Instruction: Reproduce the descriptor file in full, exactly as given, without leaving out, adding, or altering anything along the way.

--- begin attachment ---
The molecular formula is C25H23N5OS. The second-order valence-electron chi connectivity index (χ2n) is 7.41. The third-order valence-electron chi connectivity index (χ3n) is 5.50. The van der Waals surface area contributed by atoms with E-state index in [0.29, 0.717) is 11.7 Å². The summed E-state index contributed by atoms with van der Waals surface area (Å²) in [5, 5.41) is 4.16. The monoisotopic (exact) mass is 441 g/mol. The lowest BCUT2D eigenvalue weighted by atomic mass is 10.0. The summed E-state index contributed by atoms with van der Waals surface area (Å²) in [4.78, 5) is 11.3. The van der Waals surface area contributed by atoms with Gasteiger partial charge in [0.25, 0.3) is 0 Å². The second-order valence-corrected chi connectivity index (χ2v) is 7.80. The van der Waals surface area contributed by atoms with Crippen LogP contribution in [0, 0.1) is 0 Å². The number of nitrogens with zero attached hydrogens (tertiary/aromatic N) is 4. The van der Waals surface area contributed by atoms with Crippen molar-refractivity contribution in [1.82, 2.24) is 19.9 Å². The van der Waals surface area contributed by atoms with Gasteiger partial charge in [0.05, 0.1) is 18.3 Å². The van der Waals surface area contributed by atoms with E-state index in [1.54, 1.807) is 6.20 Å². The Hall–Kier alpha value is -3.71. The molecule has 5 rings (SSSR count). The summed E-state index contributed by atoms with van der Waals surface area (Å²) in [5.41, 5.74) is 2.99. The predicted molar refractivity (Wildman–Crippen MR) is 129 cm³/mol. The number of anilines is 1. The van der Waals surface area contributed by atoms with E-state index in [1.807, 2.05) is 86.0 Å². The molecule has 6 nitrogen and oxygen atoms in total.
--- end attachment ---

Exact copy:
The molecular formula is C25H23N5OS. The second-order valence-electron chi connectivity index (χ2n) is 7.41. The third-order valence-electron chi connectivity index (χ3n) is 5.50. The van der Waals surface area contributed by atoms with E-state index in [0.29, 0.717) is 11.7 Å². The summed E-state index contributed by atoms with van der Waals surface area (Å²) in [5, 5.41) is 4.16. The monoisotopic (exact) mass is 441 g/mol. The lowest BCUT2D eigenvalue weighted by atomic mass is 10.0. The summed E-state index contributed by atoms with van der Waals surface area (Å²) in [4.78, 5) is 11.3. The van der Waals surface area contributed by atoms with Gasteiger partial charge in [0.25, 0.3) is 0 Å². The second-order valence-corrected chi connectivity index (χ2v) is 7.80. The van der Waals surface area contributed by atoms with Crippen LogP contribution in [0, 0.1) is 0 Å². The number of nitrogens with zero attached hydrogens (tertiary/aromatic N) is 4. The van der Waals surface area contributed by atoms with Crippen molar-refractivity contribution in [1.82, 2.24) is 19.9 Å². The van der Waals surface area contributed by atoms with Gasteiger partial charge in [0.05, 0.1) is 18.3 Å². The van der Waals surface area contributed by atoms with E-state index in [1.54, 1.807) is 6.20 Å². The Hall–Kier alpha value is -3.71. The molecule has 5 rings (SSSR count). The summed E-state index contributed by atoms with van der Waals surface area (Å²) in [5.41, 5.74) is 2.99. The predicted molar refractivity (Wildman–Crippen MR) is 129 cm³/mol. The number of anilines is 1. The van der Waals surface area contributed by atoms with E-state index in [1.807, 2.05) is 86.0 Å². The molecule has 6 nitrogen and oxygen atoms in total.